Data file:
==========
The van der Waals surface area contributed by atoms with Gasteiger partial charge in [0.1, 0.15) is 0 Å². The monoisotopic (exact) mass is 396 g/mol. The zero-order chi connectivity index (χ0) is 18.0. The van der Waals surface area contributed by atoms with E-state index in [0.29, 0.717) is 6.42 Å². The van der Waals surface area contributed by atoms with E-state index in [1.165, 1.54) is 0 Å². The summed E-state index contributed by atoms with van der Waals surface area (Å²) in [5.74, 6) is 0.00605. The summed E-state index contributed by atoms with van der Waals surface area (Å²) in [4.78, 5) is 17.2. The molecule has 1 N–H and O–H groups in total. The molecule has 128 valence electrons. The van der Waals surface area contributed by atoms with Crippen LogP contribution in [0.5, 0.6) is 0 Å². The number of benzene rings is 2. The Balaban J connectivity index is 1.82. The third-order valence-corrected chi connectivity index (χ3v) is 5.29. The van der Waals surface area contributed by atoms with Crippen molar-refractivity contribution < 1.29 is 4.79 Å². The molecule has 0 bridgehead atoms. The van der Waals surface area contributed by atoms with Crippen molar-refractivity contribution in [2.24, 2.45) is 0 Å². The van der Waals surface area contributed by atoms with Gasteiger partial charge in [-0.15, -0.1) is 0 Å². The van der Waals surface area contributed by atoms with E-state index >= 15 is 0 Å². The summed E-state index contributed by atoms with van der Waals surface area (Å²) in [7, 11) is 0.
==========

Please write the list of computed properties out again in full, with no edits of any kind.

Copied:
The van der Waals surface area contributed by atoms with Gasteiger partial charge in [0.1, 0.15) is 0 Å². The monoisotopic (exact) mass is 396 g/mol. The zero-order chi connectivity index (χ0) is 18.0. The van der Waals surface area contributed by atoms with E-state index in [0.29, 0.717) is 6.42 Å². The van der Waals surface area contributed by atoms with E-state index in [1.165, 1.54) is 0 Å². The summed E-state index contributed by atoms with van der Waals surface area (Å²) in [5.74, 6) is 0.00605. The summed E-state index contributed by atoms with van der Waals surface area (Å²) in [4.78, 5) is 17.2. The molecule has 1 N–H and O–H groups in total. The molecule has 128 valence electrons. The van der Waals surface area contributed by atoms with Crippen LogP contribution in [0.5, 0.6) is 0 Å². The number of benzene rings is 2. The Balaban J connectivity index is 1.82. The third-order valence-corrected chi connectivity index (χ3v) is 5.29. The van der Waals surface area contributed by atoms with Crippen molar-refractivity contribution < 1.29 is 4.79 Å². The molecule has 0 bridgehead atoms. The van der Waals surface area contributed by atoms with Crippen molar-refractivity contribution in [2.24, 2.45) is 0 Å². The van der Waals surface area contributed by atoms with Gasteiger partial charge in [-0.15, -0.1) is 0 Å². The van der Waals surface area contributed by atoms with E-state index >= 15 is 0 Å². The summed E-state index contributed by atoms with van der Waals surface area (Å²) in [7, 11) is 0.